“But, I always get ‘apple’ and ‘white flower’ in a white wine,” I responded, inadvertently answering my own unasked question.
“That is exactly why you shouldn’t use them as descriptors. They describe almost every white wine and don’t tell you anything about the grape. Be more specific. Is it a red, green or yellow apple? Is it an orange blossom or a gardenia?”
There is an apple tree in my yard. By mid-October, the apples that have dropped from it are on the very far side of ripe, not overly so, but just acetic enough. That deep, ripe, slightly tart smell that comes just before decay is an aroma I will always associate with the marrow of fall, the depth, the middle, the point at which the days are as chilly as the sun is bright.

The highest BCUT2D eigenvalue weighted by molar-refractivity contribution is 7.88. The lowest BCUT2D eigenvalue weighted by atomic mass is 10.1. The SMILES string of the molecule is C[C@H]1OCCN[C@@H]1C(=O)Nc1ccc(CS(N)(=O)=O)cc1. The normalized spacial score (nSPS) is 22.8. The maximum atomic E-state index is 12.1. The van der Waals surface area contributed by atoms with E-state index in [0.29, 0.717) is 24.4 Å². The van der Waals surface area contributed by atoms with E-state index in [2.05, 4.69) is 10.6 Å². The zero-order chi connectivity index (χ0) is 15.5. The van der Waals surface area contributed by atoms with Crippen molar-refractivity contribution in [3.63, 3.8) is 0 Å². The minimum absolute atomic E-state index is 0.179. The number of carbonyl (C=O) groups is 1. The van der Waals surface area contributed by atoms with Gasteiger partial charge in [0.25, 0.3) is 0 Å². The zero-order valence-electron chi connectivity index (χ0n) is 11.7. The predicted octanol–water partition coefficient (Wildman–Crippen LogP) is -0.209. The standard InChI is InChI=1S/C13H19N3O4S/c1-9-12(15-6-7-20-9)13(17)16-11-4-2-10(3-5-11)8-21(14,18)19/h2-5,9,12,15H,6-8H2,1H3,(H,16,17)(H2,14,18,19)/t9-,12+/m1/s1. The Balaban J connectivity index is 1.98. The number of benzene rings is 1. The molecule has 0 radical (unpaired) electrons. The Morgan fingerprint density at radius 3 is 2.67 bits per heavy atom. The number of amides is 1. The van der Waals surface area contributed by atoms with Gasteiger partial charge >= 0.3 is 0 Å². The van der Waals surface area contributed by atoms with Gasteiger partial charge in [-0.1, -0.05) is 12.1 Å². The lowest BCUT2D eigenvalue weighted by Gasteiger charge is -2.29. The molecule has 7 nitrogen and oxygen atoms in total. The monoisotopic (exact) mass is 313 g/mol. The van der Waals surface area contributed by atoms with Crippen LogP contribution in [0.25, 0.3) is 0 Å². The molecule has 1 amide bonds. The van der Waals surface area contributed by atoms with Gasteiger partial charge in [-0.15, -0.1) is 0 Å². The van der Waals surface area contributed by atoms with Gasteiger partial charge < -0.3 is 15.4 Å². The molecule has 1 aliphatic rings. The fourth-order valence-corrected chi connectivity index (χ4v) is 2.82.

The marks for an Alsatian Gewurztraminer, the aromas that distinguish it from other white wines are ginger and honeysuckle. I always do get those strong floral and spice aromas from the Alsatian Gewurztraminer. But the tell for me is the scent of a mid-fall apple that has ripened as far as it can ripen to an unmistakable tangy richness. Nobody reading my tasting sheet will know what ‘mid-October apple on the precipice of decay’ means. But I will know that it means Alsatian Gewurz.